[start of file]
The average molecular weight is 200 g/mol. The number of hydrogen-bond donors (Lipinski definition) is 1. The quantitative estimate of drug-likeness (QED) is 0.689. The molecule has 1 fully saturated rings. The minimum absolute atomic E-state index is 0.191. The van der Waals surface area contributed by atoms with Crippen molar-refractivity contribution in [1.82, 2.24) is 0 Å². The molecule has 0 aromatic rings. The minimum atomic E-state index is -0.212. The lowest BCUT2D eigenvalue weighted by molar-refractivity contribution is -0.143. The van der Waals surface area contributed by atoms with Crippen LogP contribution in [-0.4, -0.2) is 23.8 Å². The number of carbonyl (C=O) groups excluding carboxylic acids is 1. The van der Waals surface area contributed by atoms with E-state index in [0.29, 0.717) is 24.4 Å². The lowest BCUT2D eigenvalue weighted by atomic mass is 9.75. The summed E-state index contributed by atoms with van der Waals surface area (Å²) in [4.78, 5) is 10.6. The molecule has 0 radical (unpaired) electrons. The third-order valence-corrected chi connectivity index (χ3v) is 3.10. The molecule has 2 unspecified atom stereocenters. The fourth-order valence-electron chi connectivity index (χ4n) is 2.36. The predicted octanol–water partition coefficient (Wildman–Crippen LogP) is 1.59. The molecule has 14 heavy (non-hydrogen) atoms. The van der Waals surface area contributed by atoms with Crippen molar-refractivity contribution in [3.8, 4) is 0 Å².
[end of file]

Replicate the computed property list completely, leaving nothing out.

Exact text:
The average molecular weight is 200 g/mol. The number of hydrogen-bond donors (Lipinski definition) is 1. The quantitative estimate of drug-likeness (QED) is 0.689. The molecule has 1 fully saturated rings. The minimum absolute atomic E-state index is 0.191. The van der Waals surface area contributed by atoms with Crippen molar-refractivity contribution in [1.82, 2.24) is 0 Å². The molecule has 0 aromatic rings. The minimum atomic E-state index is -0.212. The lowest BCUT2D eigenvalue weighted by molar-refractivity contribution is -0.143. The van der Waals surface area contributed by atoms with Crippen LogP contribution in [-0.4, -0.2) is 23.8 Å². The number of carbonyl (C=O) groups excluding carboxylic acids is 1. The van der Waals surface area contributed by atoms with E-state index in [0.29, 0.717) is 24.4 Å². The lowest BCUT2D eigenvalue weighted by atomic mass is 9.75. The summed E-state index contributed by atoms with van der Waals surface area (Å²) in [4.78, 5) is 10.6. The molecule has 0 radical (unpaired) electrons. The third-order valence-corrected chi connectivity index (χ3v) is 3.10. The molecule has 2 unspecified atom stereocenters. The fourth-order valence-electron chi connectivity index (χ4n) is 2.36. The predicted octanol–water partition coefficient (Wildman–Crippen LogP) is 1.59. The molecule has 14 heavy (non-hydrogen) atoms. The van der Waals surface area contributed by atoms with Crippen molar-refractivity contribution in [3.8, 4) is 0 Å².